Scroll below for 8 great California Syrah selections
For too many years California Syrah has been overlooked and underappreciated. But with the caliber of wines coming out of California today, that trend is about to change.
From Sonoma County to Santa Barbara, California has become a hotbed for outstanding Syrah. Talented winemakers like Pax Mahle, Ehren Jordan, Morgan Twain-Peterson and Sashi Moorman have found the sweet spot and are upping the bar every vintage. In fact, Pax’s 2016 Sonoma-Hillsides Syrah – my top pick of the year – was just awarded a perfect 100-point score from Antonio Galloni of Vinous.
These winemakers, and others like them, are producing Syrah that is fresh, savory, peppery, terroir-driven and filled with energy – not the weighty, overripe, big alcohol fruit bombs that California Syrah was once known for. With the learnings of the past several decades, the new generation of California winemakers have gained an understanding of where Syrah thrives and how it should (and shouldn’t) be made. They are seeking out cooler climates and older vines, and are using low-intervention winemaking techniques and whole cluster fermentation to bring California Syrah to the next level.
While Northern Rhone may still be the pinnacle of Syrah, there’s no question that new California is giving the old world a run for its money.
To understand where we are today, it helps to look back at the recent history of California Syrah. Although there are records that date Syrah plantings in the state back as far as the late 19th century, it really wasn’t until the 1970s that Syrah wines started to emerge in California with specific intention.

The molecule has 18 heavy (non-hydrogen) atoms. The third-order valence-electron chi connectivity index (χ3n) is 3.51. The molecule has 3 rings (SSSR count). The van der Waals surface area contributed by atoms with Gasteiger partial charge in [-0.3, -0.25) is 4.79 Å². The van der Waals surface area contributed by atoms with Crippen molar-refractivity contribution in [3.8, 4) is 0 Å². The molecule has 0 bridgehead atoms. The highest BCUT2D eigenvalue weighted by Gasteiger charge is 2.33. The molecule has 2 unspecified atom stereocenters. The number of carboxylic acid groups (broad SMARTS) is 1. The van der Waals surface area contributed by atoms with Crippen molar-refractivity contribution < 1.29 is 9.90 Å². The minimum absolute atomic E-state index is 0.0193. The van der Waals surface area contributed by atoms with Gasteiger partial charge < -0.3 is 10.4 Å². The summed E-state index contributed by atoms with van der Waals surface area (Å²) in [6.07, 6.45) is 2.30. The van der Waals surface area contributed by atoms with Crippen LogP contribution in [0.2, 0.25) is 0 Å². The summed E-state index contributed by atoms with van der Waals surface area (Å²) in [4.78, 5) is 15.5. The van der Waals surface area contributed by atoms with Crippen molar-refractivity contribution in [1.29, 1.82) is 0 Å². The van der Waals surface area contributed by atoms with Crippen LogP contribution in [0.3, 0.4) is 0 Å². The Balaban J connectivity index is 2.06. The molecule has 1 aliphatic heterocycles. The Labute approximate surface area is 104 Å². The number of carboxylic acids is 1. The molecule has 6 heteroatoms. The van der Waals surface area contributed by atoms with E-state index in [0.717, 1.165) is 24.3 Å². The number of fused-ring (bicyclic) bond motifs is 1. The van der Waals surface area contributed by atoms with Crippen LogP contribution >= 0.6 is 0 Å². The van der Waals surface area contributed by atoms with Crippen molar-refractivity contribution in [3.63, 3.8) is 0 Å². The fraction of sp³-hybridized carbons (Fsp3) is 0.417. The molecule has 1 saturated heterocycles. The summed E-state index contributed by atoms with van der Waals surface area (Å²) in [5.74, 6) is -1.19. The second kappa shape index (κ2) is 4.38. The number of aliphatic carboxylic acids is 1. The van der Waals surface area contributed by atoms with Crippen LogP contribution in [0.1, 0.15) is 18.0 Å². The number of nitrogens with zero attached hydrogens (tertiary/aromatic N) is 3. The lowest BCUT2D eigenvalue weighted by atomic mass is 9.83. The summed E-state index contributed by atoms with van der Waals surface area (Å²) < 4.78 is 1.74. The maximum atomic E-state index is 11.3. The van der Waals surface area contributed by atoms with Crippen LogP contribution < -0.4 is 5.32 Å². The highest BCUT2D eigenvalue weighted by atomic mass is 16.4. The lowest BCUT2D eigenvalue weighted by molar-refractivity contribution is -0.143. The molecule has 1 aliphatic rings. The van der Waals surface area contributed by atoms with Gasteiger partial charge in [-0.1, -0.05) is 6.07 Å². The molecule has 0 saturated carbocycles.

This intention was brought about by a budding interest in Rhone wines in the US. Thanks to influential importers like Kermit Lynch, Rhone wines from great appellations like Hermitage, Côte-Rôtie and Châteauneuf-du-Pape started becoming available in the States. These wines inspired an avant garde group of California winemakers to start experimenting with Syrah and other Rhone varietals on their own soil.
What started as a bud of interest in the 1970s, grew into a small movement in the 1980s. Propelled by winemakers like Randall Grahm (Bonny Doon), Joseph Phelps and Bob Lindquist (Qupe), these early devotees and their experimentation with Rhone varietals opened up the door for the next generations to build on.
More influential winemakers like John Alban of Alban Vineyards and Steve Edmunds of Edmunds St. John joined in, and in the decade that followed, this exciting undercurrent gained momentum.